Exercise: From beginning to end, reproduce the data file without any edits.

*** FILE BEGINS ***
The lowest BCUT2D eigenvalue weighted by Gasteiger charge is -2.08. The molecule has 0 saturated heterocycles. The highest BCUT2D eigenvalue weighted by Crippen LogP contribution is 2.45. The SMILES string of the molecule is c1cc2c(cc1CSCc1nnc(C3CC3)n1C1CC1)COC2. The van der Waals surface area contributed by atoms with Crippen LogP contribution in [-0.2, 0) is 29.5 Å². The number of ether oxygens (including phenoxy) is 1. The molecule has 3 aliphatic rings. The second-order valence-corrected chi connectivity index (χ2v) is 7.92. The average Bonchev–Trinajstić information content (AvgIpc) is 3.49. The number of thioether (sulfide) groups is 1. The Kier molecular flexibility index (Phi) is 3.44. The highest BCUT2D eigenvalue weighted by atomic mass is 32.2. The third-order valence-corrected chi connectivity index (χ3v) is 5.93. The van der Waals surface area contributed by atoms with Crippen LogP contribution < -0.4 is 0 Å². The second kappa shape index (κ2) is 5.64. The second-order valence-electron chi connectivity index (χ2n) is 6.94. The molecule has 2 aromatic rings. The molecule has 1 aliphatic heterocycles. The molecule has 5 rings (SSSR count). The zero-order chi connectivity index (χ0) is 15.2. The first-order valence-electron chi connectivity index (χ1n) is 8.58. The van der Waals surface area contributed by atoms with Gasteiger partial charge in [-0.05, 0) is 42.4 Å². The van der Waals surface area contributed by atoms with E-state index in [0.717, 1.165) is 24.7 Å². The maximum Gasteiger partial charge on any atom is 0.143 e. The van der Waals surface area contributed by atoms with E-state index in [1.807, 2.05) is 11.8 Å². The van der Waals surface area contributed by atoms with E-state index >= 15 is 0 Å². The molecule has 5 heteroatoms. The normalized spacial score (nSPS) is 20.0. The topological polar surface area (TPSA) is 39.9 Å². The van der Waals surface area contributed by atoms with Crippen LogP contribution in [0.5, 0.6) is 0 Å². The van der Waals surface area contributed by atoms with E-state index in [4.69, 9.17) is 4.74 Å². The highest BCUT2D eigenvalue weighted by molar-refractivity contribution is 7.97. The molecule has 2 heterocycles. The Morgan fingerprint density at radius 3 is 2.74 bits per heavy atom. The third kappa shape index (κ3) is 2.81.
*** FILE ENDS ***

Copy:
The lowest BCUT2D eigenvalue weighted by Gasteiger charge is -2.08. The molecule has 0 saturated heterocycles. The highest BCUT2D eigenvalue weighted by Crippen LogP contribution is 2.45. The SMILES string of the molecule is c1cc2c(cc1CSCc1nnc(C3CC3)n1C1CC1)COC2. The van der Waals surface area contributed by atoms with Crippen LogP contribution in [-0.2, 0) is 29.5 Å². The number of ether oxygens (including phenoxy) is 1. The molecule has 3 aliphatic rings. The second-order valence-corrected chi connectivity index (χ2v) is 7.92. The average Bonchev–Trinajstić information content (AvgIpc) is 3.49. The number of thioether (sulfide) groups is 1. The Kier molecular flexibility index (Phi) is 3.44. The highest BCUT2D eigenvalue weighted by atomic mass is 32.2. The third-order valence-corrected chi connectivity index (χ3v) is 5.93. The van der Waals surface area contributed by atoms with Crippen LogP contribution < -0.4 is 0 Å². The second kappa shape index (κ2) is 5.64. The second-order valence-electron chi connectivity index (χ2n) is 6.94. The molecule has 2 aromatic rings. The molecule has 1 aliphatic heterocycles. The molecule has 5 rings (SSSR count). The zero-order chi connectivity index (χ0) is 15.2. The first-order valence-electron chi connectivity index (χ1n) is 8.58. The van der Waals surface area contributed by atoms with Gasteiger partial charge in [-0.05, 0) is 42.4 Å². The van der Waals surface area contributed by atoms with E-state index in [0.717, 1.165) is 24.7 Å². The maximum Gasteiger partial charge on any atom is 0.143 e. The van der Waals surface area contributed by atoms with E-state index in [1.807, 2.05) is 11.8 Å². The van der Waals surface area contributed by atoms with E-state index >= 15 is 0 Å². The molecule has 5 heteroatoms. The normalized spacial score (nSPS) is 20.0. The topological polar surface area (TPSA) is 39.9 Å². The van der Waals surface area contributed by atoms with Crippen LogP contribution in [0.5, 0.6) is 0 Å². The van der Waals surface area contributed by atoms with E-state index in [4.69, 9.17) is 4.74 Å². The highest BCUT2D eigenvalue weighted by molar-refractivity contribution is 7.97. The molecule has 2 heterocycles. The Morgan fingerprint density at radius 3 is 2.74 bits per heavy atom. The third kappa shape index (κ3) is 2.81.